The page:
Gardening essentials: Mulch, mulch and more mulch
Tyrannosaurus Rose and wheatfields in a box
Soil is a living thing. Healthy soil contains a huge number of living organisms. All organic processes in the garden require healthy soil. So do the plants. They’re dependent on the breaking down of organic matter for nutrients.
This is a purely biological process, and although fertilizers do help, few NPK mixes cover much more than the basics. Broad spectrum fertilizers are useful, but expensive and don’t necessarily address things like the balance of organisms in the soil.
Many organisms will simply process what’s available, and move on or die.
If you’ve ever seen a garden bed go from healthy soil to a desperate-looking collection of plants, you’ll know the problem. The biological process has run its course, the nutrients have been used up, and the soil is effectively comatose.
What’s needed is more organic material. Natural soils have a more or less continuous feed of materials, which although microscopic in some cases, maintains the feed reasonably well. Natural plant life cycles resupply the soil.
In gardens, the garden bed, unless well fed, can’t always duplicate that process. Garden beds are artificial ecosystems. They don’t necessarily support themselves. Some excellently planned gardens do this, and permaculture gardens are designed to do it, but the standard garden bed usually can’t provide the nutrients it needs.
This is where mulch comes in. It’s the food supply incarnate for most plants. Some mulch and some rain will do most of your garden feeding for you. It’s the cheapest, most efficient, way of ensuring a good supply of food for your garden.
Making your mulch
The primary element in mulch is green plant material. Kitchen scraps, like lettuce, lawn clippings, and other green materials are perfect mulch. This is because they contain most of the important elements plants need; chlorophyll, trace elements, nitrogen, and other elements that can be easily used by all plants.
To be useful, however, the green materials have to be rotted down until they’re black, or as close to black as you can get it. They’re effectively soil.
To give an example:
I used a large amount of bamboo leaves and branches from runner bamboo as compost. The technology required was a big black plastic garbage bag and the Australian summer sun. It took a few months. A full garbage bag sank down before my eyes to the size of a couple of 2kg bag of rice. The contents of the bag were actually so like soil, I used some of it as a seed raising mix for wheat, in a Styrofoam box. I sowed the wheat in the box, and got an almost 100% result in terms of germination. I came out one morning to find a forest of sprouts, three inches high.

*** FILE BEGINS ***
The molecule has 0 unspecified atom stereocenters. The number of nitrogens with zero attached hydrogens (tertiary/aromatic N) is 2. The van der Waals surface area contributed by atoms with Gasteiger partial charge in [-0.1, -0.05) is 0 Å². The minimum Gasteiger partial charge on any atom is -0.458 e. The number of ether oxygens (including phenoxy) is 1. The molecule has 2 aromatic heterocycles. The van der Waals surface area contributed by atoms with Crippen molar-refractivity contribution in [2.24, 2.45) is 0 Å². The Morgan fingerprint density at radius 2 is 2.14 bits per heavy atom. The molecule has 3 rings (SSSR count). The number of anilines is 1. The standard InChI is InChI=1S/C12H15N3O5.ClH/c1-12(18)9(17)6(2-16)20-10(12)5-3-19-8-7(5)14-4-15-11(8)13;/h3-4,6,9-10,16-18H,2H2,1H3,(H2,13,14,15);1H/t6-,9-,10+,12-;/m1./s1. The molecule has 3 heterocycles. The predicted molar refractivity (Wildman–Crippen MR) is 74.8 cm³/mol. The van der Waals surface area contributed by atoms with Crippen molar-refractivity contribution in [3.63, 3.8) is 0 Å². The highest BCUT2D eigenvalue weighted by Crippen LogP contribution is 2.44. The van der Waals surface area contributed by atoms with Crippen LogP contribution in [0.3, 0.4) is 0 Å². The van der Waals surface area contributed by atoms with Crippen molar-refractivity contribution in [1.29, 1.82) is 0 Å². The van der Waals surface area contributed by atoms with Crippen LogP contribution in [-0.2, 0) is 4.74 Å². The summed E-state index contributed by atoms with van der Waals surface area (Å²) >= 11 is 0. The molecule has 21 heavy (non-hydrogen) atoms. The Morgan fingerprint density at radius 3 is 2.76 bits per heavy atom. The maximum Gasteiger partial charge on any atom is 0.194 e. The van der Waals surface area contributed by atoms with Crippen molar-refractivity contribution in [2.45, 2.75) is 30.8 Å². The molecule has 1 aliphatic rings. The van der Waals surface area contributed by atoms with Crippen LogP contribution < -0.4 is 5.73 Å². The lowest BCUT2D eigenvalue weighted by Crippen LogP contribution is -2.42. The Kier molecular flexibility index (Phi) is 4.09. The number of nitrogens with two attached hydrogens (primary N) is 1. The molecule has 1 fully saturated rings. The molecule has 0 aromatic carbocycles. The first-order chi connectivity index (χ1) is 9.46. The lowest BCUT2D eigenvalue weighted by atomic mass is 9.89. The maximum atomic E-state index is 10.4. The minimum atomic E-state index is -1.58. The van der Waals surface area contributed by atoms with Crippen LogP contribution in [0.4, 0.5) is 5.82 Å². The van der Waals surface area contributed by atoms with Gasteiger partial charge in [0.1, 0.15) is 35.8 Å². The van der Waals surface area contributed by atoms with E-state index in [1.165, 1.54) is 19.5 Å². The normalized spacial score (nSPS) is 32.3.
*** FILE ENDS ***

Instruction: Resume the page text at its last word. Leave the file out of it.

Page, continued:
I had to laugh. It was like something out of a brochure, “How to grow seedlings”. I’ve never seen anything like it in years of gardening.
I’d love to take credit for this unlikely result, but in practice, what I did was use compost made from a grass, bamboo, to grow another grass, wheat. I’d simply got the composting process right, and hit the jackpot with my choice of seeds.
That said, 100% germination is pretty good. It’s also a good illustration of what mulching can do, and how effective it is as a plant nutrient mix. To germinate, seeds have some materials of their own, but to sprout and grow effectively, they need a good range of nutrients.
The leaf materials were the big drivers of this growth. Green plant materials are extraordinarily effective and easy to use as mulch. Provided they’re fully broken down, they’re excellent plant food.
Rose growers will appreciate another mulch story. I bought a Queen Elizabeth rose, and put it in the back garden bed to fill a gap. This site happened to be near the kitchen, and it was a good place to put the mulch and kitchen vegetable scraps. This was a completely disorganized, unplanned collection of vegetable materials, no rhyme or reason.
One day I went out and discovered the large pile of mulch had sunk down to almost nothing. The rose was growing vigorously. I repeated the performance, like all rose growers highly suspicious of this sudden burst of enthusiasm, even in the growing season.
The thing did it again. It was like watching a kid with a straw drinking a milk shake. Every second day, the pile of mulch had shrunk down. This went on for a while, until one day I measured one of the canes at 2 metres. When it flowered, I had roses the size of my open hand. I’d created a Tyrannosaurus Rose.
Again, it was the good combination of nutrients that did the work. Roses like acidic soils, and they’re often fussy eaters. A Queen Elizabeth isn’t one of the sensitive, neurotic cultivars, it is a classic rose. But- 2 metre canes? In the first year, from a seedling which started out as about 30cm?
- Never use semi-broken down mulch. These materials can attract plant parasites. Make sure the mulch is well matured, a consistent material.
- Don’t put wet mulch anywhere near the base of a plant. It’s asking for fungi.
- Don’t use non plant materials, like meat and chicken offcuts, it’ll attract maggots.
- Apply the mulch in even quantities on garden beds. Water it in gently, just moistening it. Too much water will drive away some useful organisms, like earthworms.
Mulch, and stand back. I promise you it won’t get dull.
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